Kawasaki Lays Out Rules for Revolutionaries
Guy Kawasaki, former Apple evangelist turned author and venture capitalist, was expounding yesterday on the top 10 rules for revolutionaries. Those were some of the more unusual tips from the managing director of Garage Technology Ventures.
Start with the first one. Jump to the next curve, Kawasaki said. It's not enough to be 10 percent or 15 percent better. People must strive harder. Amazon founder Jeff Bezos didn't just add 10 percent more books than the 250,000 stocked in the average Barnes & Noble bookstore. He went for 2.5 million titles -- 10 times the Barnes & Noble store.
Second, don't worry, be crappy. The Apple Macintosh wasn't the perfect computer when it made headlines in 1984. Version 1 means never having to say you're sorry, Kawasaki said.
"The way it works is, you ship first, then you test," he said. "Any one of you who is in medical or biotech, don't write this down."
Churn, baby, churn, is a variation on the Black Panther theme. A revolution is not an event; it's a process running into first, second, third or fourth versions. The Mac division took two years to recover from the 1984 Mac launch when it decided to fix the product.
Fourth, break down the barriers. Most revolutionaries don't understand this, Kawasaki said. Barriers like ignorance and inertia were major issues that symbolized resistance to change.
"The more revolutionary your product or service, the more barriers you'll encounter," he said.
Fifth, make evangelists. Don't sell, but go out and spread the word through brand enthusiasts. Nike, Netflix, Harley-Davidson and Nordstrom were examples of brands that had fans.
"[Evangelists] want your products and services to make the world a better place," Kawasaki said.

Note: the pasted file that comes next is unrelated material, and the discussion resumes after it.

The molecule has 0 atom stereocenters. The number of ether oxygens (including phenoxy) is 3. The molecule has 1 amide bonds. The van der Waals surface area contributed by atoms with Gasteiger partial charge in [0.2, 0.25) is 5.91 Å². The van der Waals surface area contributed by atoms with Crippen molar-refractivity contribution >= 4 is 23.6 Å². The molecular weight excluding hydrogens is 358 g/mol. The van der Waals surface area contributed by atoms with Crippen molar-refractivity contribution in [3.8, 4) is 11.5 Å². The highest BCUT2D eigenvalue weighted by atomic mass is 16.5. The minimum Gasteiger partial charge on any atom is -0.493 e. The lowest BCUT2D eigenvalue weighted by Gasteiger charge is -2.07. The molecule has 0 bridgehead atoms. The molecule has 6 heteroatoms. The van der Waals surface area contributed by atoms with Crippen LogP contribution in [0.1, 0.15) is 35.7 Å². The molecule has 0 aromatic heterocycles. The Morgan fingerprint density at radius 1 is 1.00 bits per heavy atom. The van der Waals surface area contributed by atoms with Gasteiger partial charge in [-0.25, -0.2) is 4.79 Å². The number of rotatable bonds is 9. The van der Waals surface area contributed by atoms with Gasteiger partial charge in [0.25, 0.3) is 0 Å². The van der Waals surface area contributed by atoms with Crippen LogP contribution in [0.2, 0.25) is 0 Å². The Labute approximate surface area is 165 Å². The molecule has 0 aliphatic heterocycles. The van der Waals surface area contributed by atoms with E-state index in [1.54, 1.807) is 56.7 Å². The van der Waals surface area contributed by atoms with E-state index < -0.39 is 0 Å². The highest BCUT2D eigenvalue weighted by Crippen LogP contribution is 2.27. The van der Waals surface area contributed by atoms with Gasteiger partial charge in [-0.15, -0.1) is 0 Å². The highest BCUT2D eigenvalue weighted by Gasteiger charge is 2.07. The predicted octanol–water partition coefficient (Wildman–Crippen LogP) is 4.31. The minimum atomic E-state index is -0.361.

The sixth rule was borrowed from China's chairman Mao Zedong -- let a hundred flowers bloom. Companies should not worry if certain consumers buy too much of a product.
Take the money, Kawasaki said. Ultimately, the street positions the brand.
At the same time, be open to influences. W. Atlee Burpee did not start out selling seeds. He was in the livestock business. His buyers constantly asked him what to feed their chickens and pigs. Thus was born the seeds business.
Likewise, Apple's adoption of PageMaker changed the future of the brand.
"PageMaker created the forest called desktop publishing," Kawasaki said. "Desktop publishing saved Apple Computer. Because there's no other reason why Apple Computer's surviving."
Seventh, eat like a bird and poop like an elephant.
What Kawasaki meant was that people should consume a lot of information at shows through media and via conversations. They then should disseminate that learning to as many people as possible back in the office.
In effect, revolutions are less about individuals and more about groups. He cited a couple of aphorisms -- "A rising tide floats all boats" and "In a tornado, even a turkey can fly."
Apple did not follow this line of thinking. It failed to license its technology to others, thus not legitimizing the revolution.
"The world today should be 95 percent Macintosh and 5 percent Linux," Kawasaki said.
Eighth, think digital, act analog. The purpose of a revolution is to have happy, contented people who are liberated and independent. Technology is of little use without this result.
Ninth, don't ask people to do something you wouldn't do.
Finally, he was serious when he advised the audience not to let bozos wear them down. It's easy to spot a failure if he has "disgusting" or "loser" written all over him. It's harder to spot deadweights when they wear Prada, Brioni or Rolex and drive a Mercedes-Benz.
Kawasaki offered several examples. He reminded the audience what IBM chief Thomas Watson once said: "I think there is a world market for maybe five computers."
Another example was Western Union's tone of disdain contained in an internal memo written in 1876. It decided to pass on the telephone because it had "too many shortcomings." Even today, Western Union should have been in PayPal's place, Kawasaki said.
And there was Digital Equipment Corp. founder Ken Olson's utterance in 1977: "There's no reason why anyone would want a computer in their home."
But nothing beat the excuse given a few years ago for turning down the CEO job at a dot-com: "It's too far to drive and I don't see how it can be a business."
The executive had a pregnant wife and a young kid. The company was Yahoo. Kawasaki still regrets that he is $2 billion poorer.